Refs, jet lag and color red all contribute to home-field advantage

It's that time of year. NFL teams have battled all season to secure home-field advantage in the playoffs; now, the best squads in the league get to enjoy the comforts of friendly turf. Coaches, athletes and sportswriters all make a big deal about the benefits of home. And fans bring what they can to sharpen their team's edge: face paint, rally towels, lots of screaming. There's a shared glory in being the 12th man.

But is the glory deserved?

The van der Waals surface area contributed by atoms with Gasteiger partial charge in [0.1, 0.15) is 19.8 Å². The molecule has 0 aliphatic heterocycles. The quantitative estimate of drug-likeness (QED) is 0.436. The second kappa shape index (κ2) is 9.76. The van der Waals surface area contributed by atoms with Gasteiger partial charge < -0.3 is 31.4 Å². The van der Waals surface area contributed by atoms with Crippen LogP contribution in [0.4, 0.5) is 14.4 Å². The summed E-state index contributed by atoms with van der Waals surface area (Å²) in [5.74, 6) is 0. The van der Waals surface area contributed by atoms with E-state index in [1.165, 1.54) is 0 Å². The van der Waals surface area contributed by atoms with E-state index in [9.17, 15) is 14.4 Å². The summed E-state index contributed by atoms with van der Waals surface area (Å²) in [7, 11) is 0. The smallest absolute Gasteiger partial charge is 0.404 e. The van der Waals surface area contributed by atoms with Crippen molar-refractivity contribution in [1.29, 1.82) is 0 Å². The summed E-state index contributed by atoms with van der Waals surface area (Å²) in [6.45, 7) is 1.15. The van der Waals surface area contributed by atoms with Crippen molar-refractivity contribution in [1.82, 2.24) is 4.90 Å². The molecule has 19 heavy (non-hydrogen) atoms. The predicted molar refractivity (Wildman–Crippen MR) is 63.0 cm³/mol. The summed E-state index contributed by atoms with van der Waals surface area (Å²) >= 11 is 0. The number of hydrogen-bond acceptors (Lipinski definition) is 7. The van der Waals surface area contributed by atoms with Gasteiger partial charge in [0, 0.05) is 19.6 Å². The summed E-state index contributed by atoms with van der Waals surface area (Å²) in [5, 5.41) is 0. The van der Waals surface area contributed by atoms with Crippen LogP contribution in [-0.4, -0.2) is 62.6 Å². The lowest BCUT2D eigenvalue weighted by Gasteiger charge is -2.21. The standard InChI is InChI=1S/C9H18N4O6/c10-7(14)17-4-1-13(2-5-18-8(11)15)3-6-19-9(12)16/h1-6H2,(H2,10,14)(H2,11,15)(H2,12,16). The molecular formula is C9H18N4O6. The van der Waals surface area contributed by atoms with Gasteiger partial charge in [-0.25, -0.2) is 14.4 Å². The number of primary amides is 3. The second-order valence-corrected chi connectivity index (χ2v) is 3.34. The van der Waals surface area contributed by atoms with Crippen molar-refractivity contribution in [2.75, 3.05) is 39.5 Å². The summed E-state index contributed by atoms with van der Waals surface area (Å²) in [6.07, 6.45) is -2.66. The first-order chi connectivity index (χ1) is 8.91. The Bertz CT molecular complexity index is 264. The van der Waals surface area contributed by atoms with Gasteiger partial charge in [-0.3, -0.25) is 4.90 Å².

Intuition is one thing; actual evidence is another. If the most rabid fans -- like the Cameron Crazies, for example -- give their clubs the biggest boost, then why do teams from the unassuming Mountain West enjoy the largest aggregate home-court advantage in Division I basketball? And if superstars gain an intimidating edge at legendary venues (think Brett Favre at Lambeau Field or the Murderers' Row Yankees), how is it that the wretched 1945 Philadelphia A's, who played in the now-forgotten Shibe Park, still own baseball's greatest home-field advantage of all time (.527 at home, .171 away)? Do teams play better at home because fans support them so strongly, or do fans root harder for teams that win?